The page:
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"Made to Stick" Chapter Materials

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 ​Have you ever wondered why a rumor spreads like wildfire, but the date of your next IHI Open School Chapter meeting seems to fall on deaf ears? In their book Made to Stick: Why Some Ideas Survive and Other Die, Chip and Dan Heath explore questions like this through a series of interesting anecdotes, and show you how to make your message “stickier” using common traits of successful messages. 

In February 2013, Dan offered his expertise to the IHI Open School Community by meeting with Chapter Leaders and members of the IHI Open School team to make the IHI Open School’s message “stickier.” 

In the video below, Dan explains how to make  all of your communications more effective and memorable by using the following key components of effective messaging:

  • Develop a core action
  • Find your audience's motivation
  • Use concrete examples and stories
  • Earn your audience's attention

                                                 

Together, as Dan mentioned, we created a few tools to help you spread the word to your colleagues about the important work that you're doing.
 

PowerPoint Slides and Presentation Video

Download the overview PowerPoint presentation to use at your next information session or classroom presentation. These slides are designed to give an overview of the IHI Open School -- and there's room left to add specific information about your Chapter. We've also provided a transcript and a sample video for you to help you deliver the presentation. Submit your own elevator pitch to openschool@ihi.org.
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Recruitment E-mail

 
Subject line: What you're not learning in school could kill a patient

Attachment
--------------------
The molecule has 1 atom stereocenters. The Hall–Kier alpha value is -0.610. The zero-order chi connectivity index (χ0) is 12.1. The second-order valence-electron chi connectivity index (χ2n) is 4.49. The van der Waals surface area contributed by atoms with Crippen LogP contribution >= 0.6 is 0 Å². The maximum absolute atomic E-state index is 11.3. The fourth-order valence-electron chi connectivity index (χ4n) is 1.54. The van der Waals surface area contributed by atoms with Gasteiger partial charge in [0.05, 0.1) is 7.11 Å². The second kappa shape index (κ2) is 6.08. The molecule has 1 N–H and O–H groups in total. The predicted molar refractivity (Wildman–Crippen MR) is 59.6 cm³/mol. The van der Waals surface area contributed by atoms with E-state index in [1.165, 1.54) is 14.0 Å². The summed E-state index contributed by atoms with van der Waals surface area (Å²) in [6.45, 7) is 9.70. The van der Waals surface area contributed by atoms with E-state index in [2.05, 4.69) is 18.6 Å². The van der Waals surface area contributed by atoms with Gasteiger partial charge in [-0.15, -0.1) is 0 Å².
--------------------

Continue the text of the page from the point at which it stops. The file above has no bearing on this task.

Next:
Despite the best intentions and hard work of health care professionals, the health care system is a dangerous place. In the next hour, 11 more people will die from medical errors in the United States. (In fact, more patients will die from medical errors this year than died in the last four major American wars, including Vietnam.) But, there's hope ...
 
The IHI Open School and its growing network of 150,000 students and professionals give you the skills to recognize system errors, solve problems, and improve patient safety. You'll have the knowledge and confidence to come up with solutions to the issues you see every day.
 
Your traditional education teaches you how to be a great [doctor] in the health care system. The IHI Open School will help you improve the system.
 
Join our next meeting on [Tuesday at 6 p.m. in University Hall].  

Elevator Pitch

Download here.

Being a part of health care is great, isn't it? We're so lucky that we get to do this work. It's really the most rewarding profession. But did you know that more than 180,000 people die every year in this country as the result of preventable medical errors? That’s the equivalent of 20 passenger jets crashing every week.  

Health care professionals are talented people, and they all hope to provide the best care they can for their patients, but they’re not perfect. However, a good system and the correct approach can help make up for human imperfections. Medical errors are more of a systems problem than a people problem.   

Fortunately, there's this thing called the IHI Open School that helps you identify -- and fix -- some of these system errors that happen every day in health care. Things like implementing computerized order checking to prevent medication errors, encouraging rigorous adherence to hand-hygiene, and using simple checklists to save patients from deadly infections.   

This movement, the Open School, helps us confront these real world issues. We can all feel more confident in our careers. And if we do ever make -- or see -- a mistake, we'll be better prepared to handle it.   

We all want to improve the system, and this is a way to get ahead of the curve. Will you join us?
 
Don't forget to check out additional IHI Open School Chapter recruitment materials on the site.
 
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A special thanks to Dan Heath for donating his time, energy, expertise, and enthusiasm to the creation of these materials.  Heartfelt thanks to desinger Justin Gammon for helping make the PowerPoint Presentation “stick.” 
These materials were the result of the combined efforts of these experts, the IHI Open School team, and IHI Open School members Colleen McCormick, Arthika Chandramohan, Marisa Dowling, Pierre Elias,  
Ross Hilliard, Chris Hoedt, Shawn Marie, Valerie Pracilio, and Margaret Saari. Thank you all for a great Saturday!